In the January 16, 2020 edition of the Financial Times, Edward Luce reviewed three books trying to understand the rise of populism in the United States. One of the books he reviewed was Dignity by Chris Arnade, which sounds like a fascinating read, as do the other two books. I have not read any of the books, yet, but they all of them are at the top of my reading list beginning with Dignity. Luce’s review is a fascinating read, but one brief paragraph in his article really grabbed my attention. To provide some context to the quote, Arnade was a bond trader on Wall Street before quitting his job to travel to poor communities around the U.S. to observe an experience what poverty in America is really like instead of just relying on data analysis and theories. His observations were counter to his preconceived notions.
Arnade’s journey also taught him about the importance of place. Again and again, he would ask people in desperate straits why they did not simply pack up and leave. “Because this is my home,” they would reply as if talking to a child. Whether he was in a black or white neighbourhood, or mixed, the answer was usually the same. None of the Arnade’s spreadsheets could explain why. He had to leave his own world to understand why religion and place were the life rafts people clung to (Source given below).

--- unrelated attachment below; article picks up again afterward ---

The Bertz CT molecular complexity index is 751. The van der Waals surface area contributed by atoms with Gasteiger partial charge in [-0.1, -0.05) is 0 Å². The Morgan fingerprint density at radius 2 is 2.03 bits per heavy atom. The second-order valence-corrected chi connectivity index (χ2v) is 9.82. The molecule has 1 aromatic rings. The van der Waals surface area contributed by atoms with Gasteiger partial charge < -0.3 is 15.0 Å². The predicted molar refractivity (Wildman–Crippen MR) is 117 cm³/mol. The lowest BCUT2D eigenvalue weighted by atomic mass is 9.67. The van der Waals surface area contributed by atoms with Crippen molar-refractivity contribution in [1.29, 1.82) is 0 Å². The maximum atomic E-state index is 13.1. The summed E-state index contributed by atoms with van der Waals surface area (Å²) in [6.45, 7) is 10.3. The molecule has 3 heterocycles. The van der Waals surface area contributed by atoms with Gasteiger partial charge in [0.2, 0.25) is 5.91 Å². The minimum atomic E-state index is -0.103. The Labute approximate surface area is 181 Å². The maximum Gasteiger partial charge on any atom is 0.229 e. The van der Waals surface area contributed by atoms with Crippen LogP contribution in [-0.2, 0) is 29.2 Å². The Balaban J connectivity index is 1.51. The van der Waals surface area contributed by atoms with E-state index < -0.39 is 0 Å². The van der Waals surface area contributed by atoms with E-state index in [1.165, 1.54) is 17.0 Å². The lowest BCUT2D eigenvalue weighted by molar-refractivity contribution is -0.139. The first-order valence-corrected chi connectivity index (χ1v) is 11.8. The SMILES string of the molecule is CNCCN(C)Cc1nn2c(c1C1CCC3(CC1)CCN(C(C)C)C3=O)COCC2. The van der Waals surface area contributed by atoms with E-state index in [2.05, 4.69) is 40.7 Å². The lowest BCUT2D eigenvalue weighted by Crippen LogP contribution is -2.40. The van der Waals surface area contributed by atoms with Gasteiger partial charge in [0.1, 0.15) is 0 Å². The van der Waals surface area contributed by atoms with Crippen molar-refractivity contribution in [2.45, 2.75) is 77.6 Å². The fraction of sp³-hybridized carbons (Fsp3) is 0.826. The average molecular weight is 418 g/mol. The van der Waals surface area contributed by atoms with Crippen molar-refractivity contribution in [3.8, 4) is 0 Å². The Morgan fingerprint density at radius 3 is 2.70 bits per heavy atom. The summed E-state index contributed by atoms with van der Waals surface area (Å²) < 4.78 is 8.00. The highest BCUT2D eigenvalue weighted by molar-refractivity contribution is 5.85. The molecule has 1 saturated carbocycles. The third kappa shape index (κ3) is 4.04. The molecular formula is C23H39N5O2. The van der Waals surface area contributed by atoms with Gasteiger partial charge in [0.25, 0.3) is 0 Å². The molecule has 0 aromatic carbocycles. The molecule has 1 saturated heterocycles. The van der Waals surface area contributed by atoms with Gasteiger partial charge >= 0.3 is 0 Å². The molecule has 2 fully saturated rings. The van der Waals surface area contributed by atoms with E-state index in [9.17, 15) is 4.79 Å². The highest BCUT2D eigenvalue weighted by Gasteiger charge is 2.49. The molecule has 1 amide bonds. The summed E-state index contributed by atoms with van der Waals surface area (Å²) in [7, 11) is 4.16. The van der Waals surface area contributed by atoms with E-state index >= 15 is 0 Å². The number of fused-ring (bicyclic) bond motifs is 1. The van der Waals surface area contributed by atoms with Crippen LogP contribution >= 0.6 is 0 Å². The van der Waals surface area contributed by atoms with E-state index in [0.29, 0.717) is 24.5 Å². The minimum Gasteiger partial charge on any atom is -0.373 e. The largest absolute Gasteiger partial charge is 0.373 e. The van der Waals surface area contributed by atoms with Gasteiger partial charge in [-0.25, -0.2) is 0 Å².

The reply, “Because this is my home,” really struck me because in economics we more often than not assume perfectly competitive labor markets, and in order for such markets to exist, we assume labor is mobile. So, if workers find themselves in a situation where they are not making enough money (i.e., they are living in poverty), they will simply move to find a higher paying job, if possible. Clearly, this is not always possible (or reasonable to expect) and is yet another example of why we need to understand the sociological, psychological, and cultural elements of economic behavior, if we really want to understand it.
Source: Luce, Edward. January 16, 2020. “Populism and the Smouldering Rage of American Poverty.” Financial Times. https://www.ft.com/content/24bb69aa-3621-11ea-a6d3-9a26f8c3cba4